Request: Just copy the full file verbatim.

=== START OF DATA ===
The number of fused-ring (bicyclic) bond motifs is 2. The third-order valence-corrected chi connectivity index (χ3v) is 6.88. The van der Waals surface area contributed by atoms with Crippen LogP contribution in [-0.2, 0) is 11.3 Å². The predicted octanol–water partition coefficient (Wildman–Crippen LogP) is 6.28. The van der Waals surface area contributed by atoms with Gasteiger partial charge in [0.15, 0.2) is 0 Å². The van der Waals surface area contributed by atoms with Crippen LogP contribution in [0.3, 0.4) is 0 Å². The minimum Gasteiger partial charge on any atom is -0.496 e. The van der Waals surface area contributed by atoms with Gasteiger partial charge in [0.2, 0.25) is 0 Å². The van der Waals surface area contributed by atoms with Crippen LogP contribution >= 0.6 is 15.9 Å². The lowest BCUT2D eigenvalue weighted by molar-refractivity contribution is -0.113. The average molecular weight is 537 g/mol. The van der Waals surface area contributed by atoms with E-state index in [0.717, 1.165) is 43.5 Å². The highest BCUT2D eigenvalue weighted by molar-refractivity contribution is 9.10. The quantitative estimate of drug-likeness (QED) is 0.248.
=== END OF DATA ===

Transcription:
The number of fused-ring (bicyclic) bond motifs is 2. The third-order valence-corrected chi connectivity index (χ3v) is 6.88. The van der Waals surface area contributed by atoms with Crippen LogP contribution in [-0.2, 0) is 11.3 Å². The predicted octanol–water partition coefficient (Wildman–Crippen LogP) is 6.28. The van der Waals surface area contributed by atoms with Gasteiger partial charge in [0.15, 0.2) is 0 Å². The van der Waals surface area contributed by atoms with Crippen LogP contribution in [0.3, 0.4) is 0 Å². The minimum Gasteiger partial charge on any atom is -0.496 e. The van der Waals surface area contributed by atoms with Gasteiger partial charge in [0.2, 0.25) is 0 Å². The van der Waals surface area contributed by atoms with Crippen LogP contribution >= 0.6 is 15.9 Å². The lowest BCUT2D eigenvalue weighted by molar-refractivity contribution is -0.113. The average molecular weight is 537 g/mol. The van der Waals surface area contributed by atoms with E-state index in [0.717, 1.165) is 43.5 Å². The highest BCUT2D eigenvalue weighted by molar-refractivity contribution is 9.10. The quantitative estimate of drug-likeness (QED) is 0.248.